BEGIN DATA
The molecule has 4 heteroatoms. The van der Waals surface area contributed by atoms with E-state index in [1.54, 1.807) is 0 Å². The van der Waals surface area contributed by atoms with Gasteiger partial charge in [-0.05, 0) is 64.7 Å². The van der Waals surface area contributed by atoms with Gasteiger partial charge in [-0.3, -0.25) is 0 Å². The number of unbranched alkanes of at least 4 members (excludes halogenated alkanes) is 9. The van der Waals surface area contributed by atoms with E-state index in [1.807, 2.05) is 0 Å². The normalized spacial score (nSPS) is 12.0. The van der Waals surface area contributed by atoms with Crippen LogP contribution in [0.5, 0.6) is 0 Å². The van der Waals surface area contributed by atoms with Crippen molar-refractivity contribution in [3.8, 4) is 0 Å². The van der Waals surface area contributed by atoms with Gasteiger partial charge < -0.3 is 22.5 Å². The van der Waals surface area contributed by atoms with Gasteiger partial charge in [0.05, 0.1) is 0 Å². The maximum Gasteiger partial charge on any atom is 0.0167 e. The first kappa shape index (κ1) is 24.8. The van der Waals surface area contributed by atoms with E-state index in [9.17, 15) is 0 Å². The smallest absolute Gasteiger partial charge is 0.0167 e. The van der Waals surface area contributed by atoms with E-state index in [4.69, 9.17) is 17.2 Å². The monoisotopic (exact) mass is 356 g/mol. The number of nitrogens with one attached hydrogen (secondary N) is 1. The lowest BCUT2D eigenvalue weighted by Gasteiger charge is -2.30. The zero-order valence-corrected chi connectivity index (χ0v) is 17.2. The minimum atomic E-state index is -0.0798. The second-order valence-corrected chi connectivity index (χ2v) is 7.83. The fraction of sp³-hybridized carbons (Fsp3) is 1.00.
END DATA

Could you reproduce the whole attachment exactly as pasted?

The molecule has 4 heteroatoms. The van der Waals surface area contributed by atoms with E-state index in [1.54, 1.807) is 0 Å². The van der Waals surface area contributed by atoms with Gasteiger partial charge in [-0.05, 0) is 64.7 Å². The van der Waals surface area contributed by atoms with Gasteiger partial charge in [-0.3, -0.25) is 0 Å². The number of unbranched alkanes of at least 4 members (excludes halogenated alkanes) is 9. The van der Waals surface area contributed by atoms with E-state index in [1.807, 2.05) is 0 Å². The normalized spacial score (nSPS) is 12.0. The van der Waals surface area contributed by atoms with Crippen LogP contribution in [0.5, 0.6) is 0 Å². The van der Waals surface area contributed by atoms with Crippen molar-refractivity contribution in [3.8, 4) is 0 Å². The van der Waals surface area contributed by atoms with Gasteiger partial charge < -0.3 is 22.5 Å². The van der Waals surface area contributed by atoms with Gasteiger partial charge in [0.05, 0.1) is 0 Å². The maximum Gasteiger partial charge on any atom is 0.0167 e. The first kappa shape index (κ1) is 24.8. The van der Waals surface area contributed by atoms with E-state index in [9.17, 15) is 0 Å². The smallest absolute Gasteiger partial charge is 0.0167 e. The van der Waals surface area contributed by atoms with E-state index in [4.69, 9.17) is 17.2 Å². The monoisotopic (exact) mass is 356 g/mol. The number of nitrogens with one attached hydrogen (secondary N) is 1. The lowest BCUT2D eigenvalue weighted by Gasteiger charge is -2.30. The zero-order valence-corrected chi connectivity index (χ0v) is 17.2. The minimum atomic E-state index is -0.0798. The second-order valence-corrected chi connectivity index (χ2v) is 7.83. The fraction of sp³-hybridized carbons (Fsp3) is 1.00.